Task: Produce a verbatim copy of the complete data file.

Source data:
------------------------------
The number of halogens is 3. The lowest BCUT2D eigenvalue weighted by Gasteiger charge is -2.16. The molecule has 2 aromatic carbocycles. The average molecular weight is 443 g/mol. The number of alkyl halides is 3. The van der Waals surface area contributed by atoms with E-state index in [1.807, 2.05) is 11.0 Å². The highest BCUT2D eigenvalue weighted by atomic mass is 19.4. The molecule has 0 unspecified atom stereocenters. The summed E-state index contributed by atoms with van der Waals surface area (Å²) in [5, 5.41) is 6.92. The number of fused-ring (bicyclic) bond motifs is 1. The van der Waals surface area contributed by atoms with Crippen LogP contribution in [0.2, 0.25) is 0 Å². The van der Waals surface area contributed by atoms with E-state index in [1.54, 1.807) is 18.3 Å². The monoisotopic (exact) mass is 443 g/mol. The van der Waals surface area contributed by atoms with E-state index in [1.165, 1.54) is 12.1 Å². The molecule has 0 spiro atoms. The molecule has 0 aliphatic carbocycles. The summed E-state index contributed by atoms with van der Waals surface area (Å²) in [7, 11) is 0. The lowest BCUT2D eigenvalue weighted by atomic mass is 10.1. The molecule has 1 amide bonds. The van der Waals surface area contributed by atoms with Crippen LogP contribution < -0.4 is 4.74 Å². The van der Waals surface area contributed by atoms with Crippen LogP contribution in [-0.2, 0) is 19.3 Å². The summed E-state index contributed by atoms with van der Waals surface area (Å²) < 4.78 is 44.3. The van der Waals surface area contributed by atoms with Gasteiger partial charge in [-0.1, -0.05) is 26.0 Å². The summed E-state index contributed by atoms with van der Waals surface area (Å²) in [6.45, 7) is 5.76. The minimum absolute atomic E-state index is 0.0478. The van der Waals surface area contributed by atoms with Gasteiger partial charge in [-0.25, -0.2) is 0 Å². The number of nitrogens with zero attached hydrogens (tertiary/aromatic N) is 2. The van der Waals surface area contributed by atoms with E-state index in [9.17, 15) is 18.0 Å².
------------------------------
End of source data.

The number of halogens is 3. The lowest BCUT2D eigenvalue weighted by Gasteiger charge is -2.16. The molecule has 2 aromatic carbocycles. The average molecular weight is 443 g/mol. The number of alkyl halides is 3. The van der Waals surface area contributed by atoms with E-state index in [1.807, 2.05) is 11.0 Å². The highest BCUT2D eigenvalue weighted by atomic mass is 19.4. The molecule has 0 unspecified atom stereocenters. The summed E-state index contributed by atoms with van der Waals surface area (Å²) in [5, 5.41) is 6.92. The number of fused-ring (bicyclic) bond motifs is 1. The van der Waals surface area contributed by atoms with Crippen LogP contribution in [0.2, 0.25) is 0 Å². The van der Waals surface area contributed by atoms with E-state index in [1.54, 1.807) is 18.3 Å². The monoisotopic (exact) mass is 443 g/mol. The van der Waals surface area contributed by atoms with E-state index in [1.165, 1.54) is 12.1 Å². The molecule has 0 spiro atoms. The molecule has 0 aliphatic carbocycles. The summed E-state index contributed by atoms with van der Waals surface area (Å²) in [7, 11) is 0. The lowest BCUT2D eigenvalue weighted by atomic mass is 10.1. The molecule has 1 amide bonds. The van der Waals surface area contributed by atoms with Crippen LogP contribution < -0.4 is 4.74 Å². The van der Waals surface area contributed by atoms with Crippen LogP contribution in [-0.2, 0) is 19.3 Å². The summed E-state index contributed by atoms with van der Waals surface area (Å²) < 4.78 is 44.3. The van der Waals surface area contributed by atoms with Gasteiger partial charge in [-0.1, -0.05) is 26.0 Å². The summed E-state index contributed by atoms with van der Waals surface area (Å²) in [6.45, 7) is 5.76. The minimum absolute atomic E-state index is 0.0478. The van der Waals surface area contributed by atoms with Gasteiger partial charge in [-0.25, -0.2) is 0 Å². The number of nitrogens with zero attached hydrogens (tertiary/aromatic N) is 2. The van der Waals surface area contributed by atoms with E-state index in [9.17, 15) is 18.0 Å².